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Treaties

Overview

This guide is intended to help legal researchers find treaties. Because there is no single one-stop repository for all treaties, treaty research requires an understanding of what treaties are and what types of treaties are covered by the various finding aids and full-text sources available to you.

Treaty citations and short form abbreviations in this guide are intended for US legal researchers interested in publishing in the United States, and are governed by Rule 21.4 of the Bluebook.

What is a Treaty?

A treaty is an agreement between two or more nations. Treaties may be referred to by other names (e.g., accords, agreements, charters, covenants, conventions, pacts, and protocols), but the choice of name holds no legal significance in international law.

Treaties are often categorized as bilateral (between just two countries) or multilateral (between three or more countries). Understanding these categories and the following terms will help guide your treaty research:

Entry into force – Date on which the treaty becomes legally binding on parties. This date is often specified in the treaty itself, and may differ for different parties.
Ratification – Formal acceptance of the terms of a treaty by a party.
Reservation – Statement made by a nation upon signing or ratifying a treaty that excludes or modifies the legal effect of certain provisions of the treaty for that party.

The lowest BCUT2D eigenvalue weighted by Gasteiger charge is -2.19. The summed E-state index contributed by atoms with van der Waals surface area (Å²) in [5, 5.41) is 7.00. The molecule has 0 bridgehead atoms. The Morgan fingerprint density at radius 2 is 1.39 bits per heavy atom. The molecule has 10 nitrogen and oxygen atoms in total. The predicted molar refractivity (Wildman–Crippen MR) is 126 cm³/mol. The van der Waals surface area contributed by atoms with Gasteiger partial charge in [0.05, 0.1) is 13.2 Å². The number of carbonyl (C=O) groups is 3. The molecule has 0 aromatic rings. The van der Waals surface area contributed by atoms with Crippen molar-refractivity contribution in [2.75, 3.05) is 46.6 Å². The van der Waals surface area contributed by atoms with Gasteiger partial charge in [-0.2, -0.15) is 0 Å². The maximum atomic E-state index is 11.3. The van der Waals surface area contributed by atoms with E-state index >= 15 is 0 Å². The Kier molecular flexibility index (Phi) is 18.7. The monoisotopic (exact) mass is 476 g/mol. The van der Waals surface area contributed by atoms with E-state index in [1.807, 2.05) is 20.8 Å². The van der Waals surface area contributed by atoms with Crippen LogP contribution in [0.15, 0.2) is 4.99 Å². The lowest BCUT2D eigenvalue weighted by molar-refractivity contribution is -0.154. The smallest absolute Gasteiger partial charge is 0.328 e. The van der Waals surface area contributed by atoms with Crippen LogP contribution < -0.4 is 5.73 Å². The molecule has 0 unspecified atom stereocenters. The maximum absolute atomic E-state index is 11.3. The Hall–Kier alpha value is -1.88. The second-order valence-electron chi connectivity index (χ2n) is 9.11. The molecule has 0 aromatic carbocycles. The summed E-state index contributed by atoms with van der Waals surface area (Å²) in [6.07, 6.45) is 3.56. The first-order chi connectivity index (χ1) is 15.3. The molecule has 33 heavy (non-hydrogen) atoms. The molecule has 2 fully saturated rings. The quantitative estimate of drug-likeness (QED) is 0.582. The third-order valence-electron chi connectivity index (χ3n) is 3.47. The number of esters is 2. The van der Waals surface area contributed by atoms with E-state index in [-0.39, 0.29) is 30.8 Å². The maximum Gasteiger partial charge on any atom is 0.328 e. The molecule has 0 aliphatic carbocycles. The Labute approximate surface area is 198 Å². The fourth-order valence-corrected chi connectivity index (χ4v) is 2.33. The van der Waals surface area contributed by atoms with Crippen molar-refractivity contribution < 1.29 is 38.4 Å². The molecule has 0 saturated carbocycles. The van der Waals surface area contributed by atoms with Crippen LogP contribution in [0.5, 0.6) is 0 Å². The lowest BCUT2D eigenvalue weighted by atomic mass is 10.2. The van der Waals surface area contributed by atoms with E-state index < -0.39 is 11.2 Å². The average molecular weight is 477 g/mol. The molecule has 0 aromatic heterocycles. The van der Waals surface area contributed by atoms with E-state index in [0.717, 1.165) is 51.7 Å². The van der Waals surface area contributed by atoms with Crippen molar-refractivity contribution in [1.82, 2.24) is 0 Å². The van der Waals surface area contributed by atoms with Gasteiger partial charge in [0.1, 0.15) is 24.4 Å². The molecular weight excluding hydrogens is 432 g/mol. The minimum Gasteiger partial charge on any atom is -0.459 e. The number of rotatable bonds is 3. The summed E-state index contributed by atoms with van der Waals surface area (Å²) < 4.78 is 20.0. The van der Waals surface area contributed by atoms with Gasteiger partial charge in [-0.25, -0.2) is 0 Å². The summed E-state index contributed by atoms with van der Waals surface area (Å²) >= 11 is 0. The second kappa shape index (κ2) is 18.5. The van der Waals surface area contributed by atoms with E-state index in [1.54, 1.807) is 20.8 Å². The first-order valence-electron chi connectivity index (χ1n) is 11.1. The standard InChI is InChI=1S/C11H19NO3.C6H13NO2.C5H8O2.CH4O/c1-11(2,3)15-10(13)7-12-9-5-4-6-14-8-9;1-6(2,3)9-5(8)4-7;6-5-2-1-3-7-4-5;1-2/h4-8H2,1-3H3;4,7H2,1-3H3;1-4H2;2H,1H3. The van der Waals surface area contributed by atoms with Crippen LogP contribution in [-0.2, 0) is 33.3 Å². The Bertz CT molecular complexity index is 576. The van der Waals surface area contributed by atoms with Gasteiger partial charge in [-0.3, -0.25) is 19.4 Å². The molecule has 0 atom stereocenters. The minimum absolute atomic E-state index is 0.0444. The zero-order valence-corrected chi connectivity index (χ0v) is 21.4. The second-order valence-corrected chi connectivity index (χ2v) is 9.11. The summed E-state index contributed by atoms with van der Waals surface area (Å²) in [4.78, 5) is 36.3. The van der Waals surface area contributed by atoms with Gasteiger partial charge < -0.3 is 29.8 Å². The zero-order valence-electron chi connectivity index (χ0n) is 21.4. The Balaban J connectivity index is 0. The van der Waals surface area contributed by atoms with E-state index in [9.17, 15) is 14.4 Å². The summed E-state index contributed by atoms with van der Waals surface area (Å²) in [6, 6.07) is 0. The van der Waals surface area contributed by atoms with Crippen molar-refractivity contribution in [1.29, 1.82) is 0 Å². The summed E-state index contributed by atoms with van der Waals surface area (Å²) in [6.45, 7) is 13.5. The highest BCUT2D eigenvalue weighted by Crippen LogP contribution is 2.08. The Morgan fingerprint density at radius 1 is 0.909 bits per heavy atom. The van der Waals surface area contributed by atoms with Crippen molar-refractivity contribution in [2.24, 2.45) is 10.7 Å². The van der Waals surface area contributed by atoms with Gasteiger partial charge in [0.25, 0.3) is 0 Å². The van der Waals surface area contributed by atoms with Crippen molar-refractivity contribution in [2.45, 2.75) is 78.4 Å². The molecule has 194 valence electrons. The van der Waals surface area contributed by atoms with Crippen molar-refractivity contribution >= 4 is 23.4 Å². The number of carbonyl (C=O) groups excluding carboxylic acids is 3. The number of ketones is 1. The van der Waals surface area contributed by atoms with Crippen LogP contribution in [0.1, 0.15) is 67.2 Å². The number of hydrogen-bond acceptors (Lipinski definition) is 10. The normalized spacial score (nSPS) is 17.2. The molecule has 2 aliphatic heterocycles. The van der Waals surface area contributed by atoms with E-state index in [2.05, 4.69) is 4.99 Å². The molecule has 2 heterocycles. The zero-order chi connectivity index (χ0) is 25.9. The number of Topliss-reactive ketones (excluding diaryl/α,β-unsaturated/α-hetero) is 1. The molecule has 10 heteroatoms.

Signature – Indication of an intent to be bound by the terms of the treaty.

The UN Treaty Collection also offers a helpful Glossary for treaty-related terminology.

Secondary Sources for Treaty Law

If you are unfamiliar with treaty law and would like further context, we recommend the following secondary sources.

For an introductory overview of treaties and treaty law:

Max Planck Encyclopedia of Public International Law, edited by Rüdiger Wolfrum
The “Treaties” article by Malgosia Fitzmaurice provides a concise overview, and the many following sub-entries will provide both background and useful bibliographies on various aspects of treaty law.
UN Treaty Handbook (2012)
Intended as a practical guide to assist States in becoming parties to international treaties, this handbook contains useful diagrams and flow charts that are useful for understanding treaty procedure.

For more in-depth treaty law coverage:

Modern Treaty Law and Practice, 3rd edition by Anthony Aust (2013) (eBook link).
Comprehensive treatise on treaty law from a practitioner’s viewpoint.
The Oxford Guide to Treaties, edited by Duncan B. Hollis (2012)
This guide provides a mix of academic scholarship and practice-oriented articles discussing how treaties are formed, applied, and interpreted.
Treaty Interpretation, 2nd edition by Richard K. Gardiner (2015)
This treatise focuses on the rules of treaty interpretation codified in the Vienna Convention on the Law of Treaties.

How to Find Treaties Using this Guide

To quickly find the text of a treaty, ask yourself the following two questions:

1. Is the United States a party to the treaty?
a. If so, go to U.S. Treaties. If not, proceed to question two.
2. Is the treaty bilateral or multilateral?
a. If there are only two parties, go to Bilateral Treaties.
b. If there are more than two parties, go to Multilateral Treaties.

If you are unsure of the answers to the above questions or if you cannot locate your treaty using the resources provided in the above sections, you can also try finding treaties by topic.

If you are researching pre-1949 treaties that are no longer in force, please read our Guide to Researching Historical Treaties.